To be honest, although I loved seeing the eagles, I probably spent more time scrutinizing the vast numbers of gulls that were also present, because someone reported seeing Iceland gulls and lesser black-backed gulls on Cornell's ebird database, and I really wanted to see them. Alas, all the gulls I saw were of the common ring billed variety, as those seen here in the company of some juvenile bald eagles:

By this point, we were getting quite cold from standing still watching the birds, so it was time to say goodbye to the lock and dam and head for our other destination: the frozen waterfalls of the canyons.

On the way, of course I had to see who was at the feeders.

There were a lot of dark-eyed juncos, house finches, house sparrows, a pair of tufted titmice, some cardinals, a blue jay, a chickadee, starlings and some brown-headed cowbirds. Nothing so exciting as to hold me back from the trails.

Starved Rock is Illinois' most popular state park, receiving a couple of million visitors every year, and is often packed to the point that it's hard just to navigate that trails without tripping over people. It's not surprising, really: the park is close to Chicago, and the scenery is wonderful -- as in, "Are you sure this is in Illinois?" So I can't blame people for flocking here. Still, Greenturtle and I tend to avoid it except in winter, because neither one of us is fond of crowds.

Once we got free of a group of boy scouts, today we had the trails practically to ourselves, the silence punctuated only by the sound of white-breasted nuthatches, chickadees, and a red-bellied woodpecker. Unfortunately, due to a temporary rise in temperature and some ice storms earlier in the week, the trails were very, very slick. Both Greenturtle and I slipped and landed on our @$$ at least once thanks to the ice beneath the snow. Also, on the way out, he lost his hat, which was a bummer due to the sentimental value it had for him: a couple years ago, I crocheted matching hats for us with anarchy symbols, due to our mutual love of punk music (the pattern is in The Happy Hooker: Stitch N Bitch Crochet, in case you're interested.)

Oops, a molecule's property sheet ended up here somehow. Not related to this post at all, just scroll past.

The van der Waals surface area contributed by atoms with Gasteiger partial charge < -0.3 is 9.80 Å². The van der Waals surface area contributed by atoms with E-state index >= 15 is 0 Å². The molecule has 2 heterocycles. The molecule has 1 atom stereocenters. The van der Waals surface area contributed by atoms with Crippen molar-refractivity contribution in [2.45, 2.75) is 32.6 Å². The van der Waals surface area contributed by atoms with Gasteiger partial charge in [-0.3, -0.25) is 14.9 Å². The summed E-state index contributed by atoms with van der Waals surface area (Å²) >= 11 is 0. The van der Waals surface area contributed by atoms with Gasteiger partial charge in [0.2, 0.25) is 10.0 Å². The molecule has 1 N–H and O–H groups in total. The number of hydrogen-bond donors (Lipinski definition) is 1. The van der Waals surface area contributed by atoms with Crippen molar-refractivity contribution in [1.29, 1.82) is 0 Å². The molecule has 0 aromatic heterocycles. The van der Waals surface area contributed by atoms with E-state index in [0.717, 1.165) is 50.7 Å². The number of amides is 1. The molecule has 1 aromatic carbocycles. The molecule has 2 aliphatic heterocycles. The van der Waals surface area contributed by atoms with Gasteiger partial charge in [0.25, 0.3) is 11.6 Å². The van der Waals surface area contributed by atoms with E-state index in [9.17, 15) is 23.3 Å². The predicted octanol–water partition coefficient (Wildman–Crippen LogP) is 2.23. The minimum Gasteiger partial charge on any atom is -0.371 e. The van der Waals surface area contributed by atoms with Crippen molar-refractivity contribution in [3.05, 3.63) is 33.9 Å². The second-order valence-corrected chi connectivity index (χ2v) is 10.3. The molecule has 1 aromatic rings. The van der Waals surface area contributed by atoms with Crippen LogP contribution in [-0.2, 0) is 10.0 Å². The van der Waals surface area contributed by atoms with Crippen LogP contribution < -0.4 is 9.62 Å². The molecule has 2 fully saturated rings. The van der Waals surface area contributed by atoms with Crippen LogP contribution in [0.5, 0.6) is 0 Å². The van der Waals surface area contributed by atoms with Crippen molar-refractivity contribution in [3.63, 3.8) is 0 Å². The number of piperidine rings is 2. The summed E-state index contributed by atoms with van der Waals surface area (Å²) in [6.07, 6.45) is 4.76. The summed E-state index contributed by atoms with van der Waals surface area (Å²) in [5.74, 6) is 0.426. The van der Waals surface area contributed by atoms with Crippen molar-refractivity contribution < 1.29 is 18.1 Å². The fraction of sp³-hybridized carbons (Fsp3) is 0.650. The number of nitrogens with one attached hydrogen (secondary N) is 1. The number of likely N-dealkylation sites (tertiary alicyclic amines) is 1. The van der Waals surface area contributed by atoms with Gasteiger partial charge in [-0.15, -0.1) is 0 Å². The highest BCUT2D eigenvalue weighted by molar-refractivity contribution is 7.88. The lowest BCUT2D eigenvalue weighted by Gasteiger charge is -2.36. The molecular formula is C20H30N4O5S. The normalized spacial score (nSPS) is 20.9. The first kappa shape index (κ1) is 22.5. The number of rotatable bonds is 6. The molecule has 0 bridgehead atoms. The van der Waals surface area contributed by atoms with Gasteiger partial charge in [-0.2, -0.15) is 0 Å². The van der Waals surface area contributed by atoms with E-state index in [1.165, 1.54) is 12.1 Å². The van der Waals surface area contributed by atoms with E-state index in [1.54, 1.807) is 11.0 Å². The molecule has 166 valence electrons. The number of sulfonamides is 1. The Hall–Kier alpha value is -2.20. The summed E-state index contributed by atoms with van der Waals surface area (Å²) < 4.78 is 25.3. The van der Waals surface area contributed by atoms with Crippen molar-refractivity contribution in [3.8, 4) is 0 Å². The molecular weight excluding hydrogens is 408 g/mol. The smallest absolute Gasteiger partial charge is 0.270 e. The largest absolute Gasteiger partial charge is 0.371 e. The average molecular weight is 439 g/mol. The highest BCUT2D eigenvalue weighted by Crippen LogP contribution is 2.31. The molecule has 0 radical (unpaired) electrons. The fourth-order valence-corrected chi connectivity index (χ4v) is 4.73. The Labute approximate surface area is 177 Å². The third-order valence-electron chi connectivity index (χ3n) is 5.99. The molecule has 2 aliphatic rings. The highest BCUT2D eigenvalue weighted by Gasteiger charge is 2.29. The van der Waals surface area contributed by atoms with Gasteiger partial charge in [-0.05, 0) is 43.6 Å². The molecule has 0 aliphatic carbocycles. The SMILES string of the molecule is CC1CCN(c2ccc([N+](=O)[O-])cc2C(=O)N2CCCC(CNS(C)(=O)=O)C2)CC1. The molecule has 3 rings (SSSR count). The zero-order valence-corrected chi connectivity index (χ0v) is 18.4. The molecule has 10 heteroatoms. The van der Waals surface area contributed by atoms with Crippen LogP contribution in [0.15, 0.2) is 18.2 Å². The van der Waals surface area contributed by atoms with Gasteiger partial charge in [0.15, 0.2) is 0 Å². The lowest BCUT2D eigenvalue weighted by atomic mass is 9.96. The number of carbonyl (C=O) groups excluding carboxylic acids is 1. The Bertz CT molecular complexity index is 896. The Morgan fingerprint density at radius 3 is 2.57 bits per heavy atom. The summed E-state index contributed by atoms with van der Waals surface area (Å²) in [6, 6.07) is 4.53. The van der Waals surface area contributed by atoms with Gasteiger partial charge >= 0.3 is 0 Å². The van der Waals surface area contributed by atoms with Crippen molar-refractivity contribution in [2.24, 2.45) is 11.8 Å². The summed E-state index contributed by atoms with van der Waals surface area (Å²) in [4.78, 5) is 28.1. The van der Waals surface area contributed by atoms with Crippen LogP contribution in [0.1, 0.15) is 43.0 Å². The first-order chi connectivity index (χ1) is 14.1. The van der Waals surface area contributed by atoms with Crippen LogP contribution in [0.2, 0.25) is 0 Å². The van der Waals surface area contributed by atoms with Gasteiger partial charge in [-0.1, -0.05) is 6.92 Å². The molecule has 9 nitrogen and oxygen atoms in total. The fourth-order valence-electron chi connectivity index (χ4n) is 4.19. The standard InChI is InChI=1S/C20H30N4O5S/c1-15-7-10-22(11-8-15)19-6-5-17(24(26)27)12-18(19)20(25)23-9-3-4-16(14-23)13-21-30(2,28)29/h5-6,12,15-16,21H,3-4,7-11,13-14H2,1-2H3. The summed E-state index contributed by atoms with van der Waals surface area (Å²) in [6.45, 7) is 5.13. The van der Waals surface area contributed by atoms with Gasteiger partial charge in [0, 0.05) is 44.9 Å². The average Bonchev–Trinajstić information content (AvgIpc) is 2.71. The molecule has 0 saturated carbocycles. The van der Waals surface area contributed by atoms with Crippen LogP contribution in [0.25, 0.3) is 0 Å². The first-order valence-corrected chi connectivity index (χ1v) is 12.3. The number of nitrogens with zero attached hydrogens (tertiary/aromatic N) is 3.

We made it to LaSalle canyon in one piece. This is me, creeping along ahead of Greenturtle and hoping that I am not about to plunge to an icy death -- or more likely, since the drop is not that far, an icy plunge to broken bones and expensive optical equipment:

The slick walk, with lots of stairs in between, was worth it, for once again, the frozen waterfall had formed:

This waterfall is not just a static curtain of ice. Fresh droplets drip and jangle around it, forming stalactites and lacy curtains of ice. The color of the ice itself varies, from pearly white as seen from the front, to a lovely translucent blue from behind:

Behind the LaSalle canyon is the Tonty canyon, which also boasts a frozen waterfall, although this one is more static: no new droplets forming, and the colors are white and yellowish, rather than white and blue. It's also higher--for perspective, I am showing the photo with me standing beside it:

By now, the sun had come out, and the temperature warmed by about ten degrees, so on our way back, it felt like the perfect winter day. (Except all the slipping and sliding on the ice. That got old fast!) As it turned out, someone had even found Greenturtle's missing hat and left it for us to find.